Choosing the right small business IT for your company can be a tricky and confusing affair, even for computer-savvy small businesses. Technology changes too quickly for any one person to fully keep track, so the options can seem both foreign and endless.
Time constraints can double the trouble, since it's common for small businesses to either buy technology "just in time" to meet the specific needs of a project or as a quick fix for technology on the fritz. Either scenario means buying equipment and software on the fly, with little time to worry about the technical details.
"I suggest that most SMBs not buy an out-of-the-box solution, as it's probably not quite what they need, even though they could make it work in most circumstances. It may be overkill and more expensive for most business purposes," advises Steven Holtzman, co-owner of a family-owned aerial photography business called West Coast Aerial Photography.
Even if, miraculously, you manage to squeeze in the time to research the various technical choices, you can easily find yourself torn between options. Of Option A or Option B, you might wonder, which will do the job best? Which will cost more in the long run? Which can grow with my company, and which is simply more technology than I will ever use?
For many small business owners, the best way to resolve all these issues is to turn to a company that already knows the answers: a value added reseller (VAR). In essence, a VAR resells existing products, but then adds its own services too, which typically include consulting, installation, trouble-shooting and related computing services.
In years past, VARs tended to focus on serving big businesses and directed very little attention at small and medium businesses. But this has changed, thanks to a recession, a slow recovery and big business' tendency to lock the coffers against new purchases until economic winds turn favorable again.
These days, big and small VARs alike see their future in serving SMBs. The upside for small business: you get better deals, better service and more VARs to choose from than ever before.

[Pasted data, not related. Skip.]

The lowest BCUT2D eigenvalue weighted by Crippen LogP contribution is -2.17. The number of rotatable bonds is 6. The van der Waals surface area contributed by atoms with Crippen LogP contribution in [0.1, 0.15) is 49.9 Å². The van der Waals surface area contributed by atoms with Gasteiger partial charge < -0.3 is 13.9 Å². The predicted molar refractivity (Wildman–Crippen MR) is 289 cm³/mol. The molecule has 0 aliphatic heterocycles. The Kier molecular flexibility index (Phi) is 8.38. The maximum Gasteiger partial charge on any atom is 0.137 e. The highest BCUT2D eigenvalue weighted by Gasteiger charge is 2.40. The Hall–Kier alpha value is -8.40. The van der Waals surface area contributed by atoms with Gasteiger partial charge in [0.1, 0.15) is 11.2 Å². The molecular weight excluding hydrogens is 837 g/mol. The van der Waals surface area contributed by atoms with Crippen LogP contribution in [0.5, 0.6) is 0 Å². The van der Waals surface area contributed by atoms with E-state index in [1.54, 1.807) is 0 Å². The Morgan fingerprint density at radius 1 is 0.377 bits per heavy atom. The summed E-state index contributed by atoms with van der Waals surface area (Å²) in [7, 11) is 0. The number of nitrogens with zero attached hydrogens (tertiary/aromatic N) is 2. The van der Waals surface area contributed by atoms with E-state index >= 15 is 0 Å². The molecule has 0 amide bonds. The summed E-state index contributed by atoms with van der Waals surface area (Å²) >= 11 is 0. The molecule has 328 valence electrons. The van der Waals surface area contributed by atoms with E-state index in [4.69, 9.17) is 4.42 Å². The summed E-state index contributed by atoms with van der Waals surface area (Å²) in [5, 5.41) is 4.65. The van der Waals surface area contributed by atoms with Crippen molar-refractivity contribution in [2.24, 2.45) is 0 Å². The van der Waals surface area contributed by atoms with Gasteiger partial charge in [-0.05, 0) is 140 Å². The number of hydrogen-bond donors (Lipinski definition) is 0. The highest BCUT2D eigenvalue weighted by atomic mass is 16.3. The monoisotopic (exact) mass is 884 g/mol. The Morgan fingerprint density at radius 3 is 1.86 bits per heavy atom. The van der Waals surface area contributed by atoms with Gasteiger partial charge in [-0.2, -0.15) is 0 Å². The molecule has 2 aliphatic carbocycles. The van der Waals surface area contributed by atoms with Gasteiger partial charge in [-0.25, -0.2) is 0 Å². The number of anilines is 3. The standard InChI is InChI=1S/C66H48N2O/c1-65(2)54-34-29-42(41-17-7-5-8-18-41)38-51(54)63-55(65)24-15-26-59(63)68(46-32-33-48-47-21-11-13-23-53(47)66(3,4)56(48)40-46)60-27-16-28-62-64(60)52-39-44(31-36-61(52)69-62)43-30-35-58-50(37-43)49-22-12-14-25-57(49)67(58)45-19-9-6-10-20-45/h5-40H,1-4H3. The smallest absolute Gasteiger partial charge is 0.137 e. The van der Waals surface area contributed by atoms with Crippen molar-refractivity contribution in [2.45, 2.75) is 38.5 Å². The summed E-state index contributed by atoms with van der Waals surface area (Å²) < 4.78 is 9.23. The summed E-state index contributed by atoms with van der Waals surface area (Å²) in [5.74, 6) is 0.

Choose a National or Local VAR?
You have plenty of options among VARs on both the national and local level. But how do you know whether you want a national or a local VAR to be your technology partner?
"One advantage to using a big, national VAR like Dell and CDW is that they're likely to have a dedicated pre-sale support person who specializes in a particular brand of product, i.e. Microsoft licensing specialist, and this person can help the small business choose the right product and license," says Joyce Tang, president and chief engineer of AgilisIT, an IT services company specializing in serving the healthcare and biotech industries.
Other big advantages to using a big, national VAR:
- They offer one-stop shopping for a wide range of technologies and products
- Typically offer warranties
- Often offer financing
- Typically offer training programs to help you and your staff learn how to use the new technology
- They're typically more financially stable and therefore more likely to remain in business
The advantages to working with a smaller, local VAR:
- Typically offers more personal service, and often more prompt to respond to questions and problems
- Typically more focused on a specific technology and often on a specific industry as well. A VAR specializing in your industry can be far more useful than a VAR who focuses only on the technologies they sell
- In today's economy, smaller VARs are more likely to negotiate price than are national VARs
Abbie Hosta is the marketing manager at Accellis Technology Group, an IT services firm specializing in serving law firms and professional organizations. Not surprisingly, when it comes to choosing a VAR, she advocates hiring a specialist rather than a generalist.
"Stay away from the 'Geek Squad-ilk' companies and look for VARs that work only within certain demographics," she advises. "Their specialty will go a long way."
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